With the RS Q e-tron E2 Audi goes on a hunt for the Dakar 2023

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Audi is preparing for the Dakar 2023 with a new version of the RS Q e-tron that has been completely revised compared to the one that last year, in its absolute debut, had won four wins and ten podiums at the Dakar 2022. The new racing car is calls the RS Q e-tron E2, with the additional abbreviation that refers to the final phase of development of the Audi Sport quattro Group B of the 1980s. The first commitment of E2 will be the Morocco Rally in October, after which the German team’s commitment will focus on the Dakar, which will start on 31 December 2022 and will end on 15 January 2023 in Saudi Arabia.

The bodywork has been redesigned to be more aerodynamic and lighter but also to have a lower center of gravity; the energy management system has become more efficient even in extreme conditions and the passenger compartment is more spacious and functional.

“The RS Q e-tron E2 does not share a single body component with the first generation of the car. We are radically reducing the overall dimensions of the lower section of the rear bonnet, to the left and right of the B-pillars. the masses, ”explains Axel Löffler, Head of Design for the Audi RS Q e-tron. In the future, T1U category prototypes will have to weigh 2,100 kilograms against the previous 2,000 kg. Since the first generation of the Audi RS Q e-tron was characterized by a weight above the regulatory minimum, several tens of kilograms could be saved.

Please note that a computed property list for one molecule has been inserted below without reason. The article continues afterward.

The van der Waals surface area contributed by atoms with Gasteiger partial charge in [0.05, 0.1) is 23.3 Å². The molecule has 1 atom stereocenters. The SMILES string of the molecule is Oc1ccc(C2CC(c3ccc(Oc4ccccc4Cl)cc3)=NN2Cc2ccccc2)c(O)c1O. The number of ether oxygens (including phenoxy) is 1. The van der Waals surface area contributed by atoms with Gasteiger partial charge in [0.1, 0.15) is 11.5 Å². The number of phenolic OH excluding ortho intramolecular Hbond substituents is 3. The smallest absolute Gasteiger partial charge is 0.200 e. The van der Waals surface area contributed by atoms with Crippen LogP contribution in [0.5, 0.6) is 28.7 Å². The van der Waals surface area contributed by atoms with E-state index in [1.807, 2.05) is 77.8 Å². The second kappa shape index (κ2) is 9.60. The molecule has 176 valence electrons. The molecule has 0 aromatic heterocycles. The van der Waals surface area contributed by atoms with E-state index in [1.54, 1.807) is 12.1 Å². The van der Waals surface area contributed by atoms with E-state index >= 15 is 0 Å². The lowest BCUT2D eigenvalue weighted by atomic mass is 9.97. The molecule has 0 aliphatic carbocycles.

“Aerodynamics should not be underestimated in rally raids. By regulation, the maximum speed is limited to 170 km / h. What changes is the energy requirement which is now lower, because the aerodynamic drag has been reduced by 15%. We have achieved this thanks to computational fluid dynamics, that is the development through computer simulations rather than in the wind tunnel, with consequent advantages in terms of speed and precision of analysis ”adds Löffler. The powertrain, on the other hand, does not change: there are two electric MGUs – one for each rear axle – plus a heat engine that creates the necessary electricity. The latter is derived from the 4-cylinder TFSI which is used in the DTM, the German Touring Championship.

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